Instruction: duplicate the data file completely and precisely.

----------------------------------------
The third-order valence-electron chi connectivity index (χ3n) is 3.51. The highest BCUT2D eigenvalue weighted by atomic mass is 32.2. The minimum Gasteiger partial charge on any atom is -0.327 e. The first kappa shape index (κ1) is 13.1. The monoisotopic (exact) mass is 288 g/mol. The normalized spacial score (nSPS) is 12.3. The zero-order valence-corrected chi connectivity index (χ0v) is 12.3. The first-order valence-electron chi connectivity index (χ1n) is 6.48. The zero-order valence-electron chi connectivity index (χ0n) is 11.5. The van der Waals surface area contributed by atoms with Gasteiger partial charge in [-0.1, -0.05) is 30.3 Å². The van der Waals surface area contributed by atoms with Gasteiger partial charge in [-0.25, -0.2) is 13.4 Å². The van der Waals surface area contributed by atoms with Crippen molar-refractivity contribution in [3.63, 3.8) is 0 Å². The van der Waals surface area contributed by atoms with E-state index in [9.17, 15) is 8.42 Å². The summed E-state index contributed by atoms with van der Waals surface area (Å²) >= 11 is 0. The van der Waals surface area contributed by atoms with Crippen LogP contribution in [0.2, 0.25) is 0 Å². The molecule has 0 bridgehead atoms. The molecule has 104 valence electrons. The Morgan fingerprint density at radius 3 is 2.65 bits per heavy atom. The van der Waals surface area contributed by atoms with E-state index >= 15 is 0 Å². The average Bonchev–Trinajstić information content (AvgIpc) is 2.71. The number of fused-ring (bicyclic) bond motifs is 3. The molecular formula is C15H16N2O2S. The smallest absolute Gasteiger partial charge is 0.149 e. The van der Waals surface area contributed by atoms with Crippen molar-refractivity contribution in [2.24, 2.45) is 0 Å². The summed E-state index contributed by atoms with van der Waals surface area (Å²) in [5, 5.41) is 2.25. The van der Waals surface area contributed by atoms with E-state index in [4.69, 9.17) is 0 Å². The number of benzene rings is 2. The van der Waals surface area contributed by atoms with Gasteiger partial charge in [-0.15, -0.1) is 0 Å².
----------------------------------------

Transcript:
The third-order valence-electron chi connectivity index (χ3n) is 3.51. The highest BCUT2D eigenvalue weighted by atomic mass is 32.2. The minimum Gasteiger partial charge on any atom is -0.327 e. The first kappa shape index (κ1) is 13.1. The monoisotopic (exact) mass is 288 g/mol. The normalized spacial score (nSPS) is 12.3. The zero-order valence-corrected chi connectivity index (χ0v) is 12.3. The first-order valence-electron chi connectivity index (χ1n) is 6.48. The zero-order valence-electron chi connectivity index (χ0n) is 11.5. The van der Waals surface area contributed by atoms with Gasteiger partial charge in [-0.1, -0.05) is 30.3 Å². The van der Waals surface area contributed by atoms with Gasteiger partial charge in [-0.25, -0.2) is 13.4 Å². The van der Waals surface area contributed by atoms with Crippen molar-refractivity contribution in [3.63, 3.8) is 0 Å². The van der Waals surface area contributed by atoms with E-state index in [9.17, 15) is 8.42 Å². The summed E-state index contributed by atoms with van der Waals surface area (Å²) >= 11 is 0. The van der Waals surface area contributed by atoms with Crippen LogP contribution in [0.2, 0.25) is 0 Å². The molecule has 0 bridgehead atoms. The molecule has 104 valence electrons. The Morgan fingerprint density at radius 3 is 2.65 bits per heavy atom. The van der Waals surface area contributed by atoms with E-state index >= 15 is 0 Å². The average Bonchev–Trinajstić information content (AvgIpc) is 2.71. The number of fused-ring (bicyclic) bond motifs is 3. The molecular formula is C15H16N2O2S. The smallest absolute Gasteiger partial charge is 0.149 e. The van der Waals surface area contributed by atoms with Crippen molar-refractivity contribution in [2.24, 2.45) is 0 Å². The summed E-state index contributed by atoms with van der Waals surface area (Å²) in [5, 5.41) is 2.25. The van der Waals surface area contributed by atoms with E-state index in [4.69, 9.17) is 0 Å². The number of benzene rings is 2. The van der Waals surface area contributed by atoms with Gasteiger partial charge in [-0.15, -0.1) is 0 Å².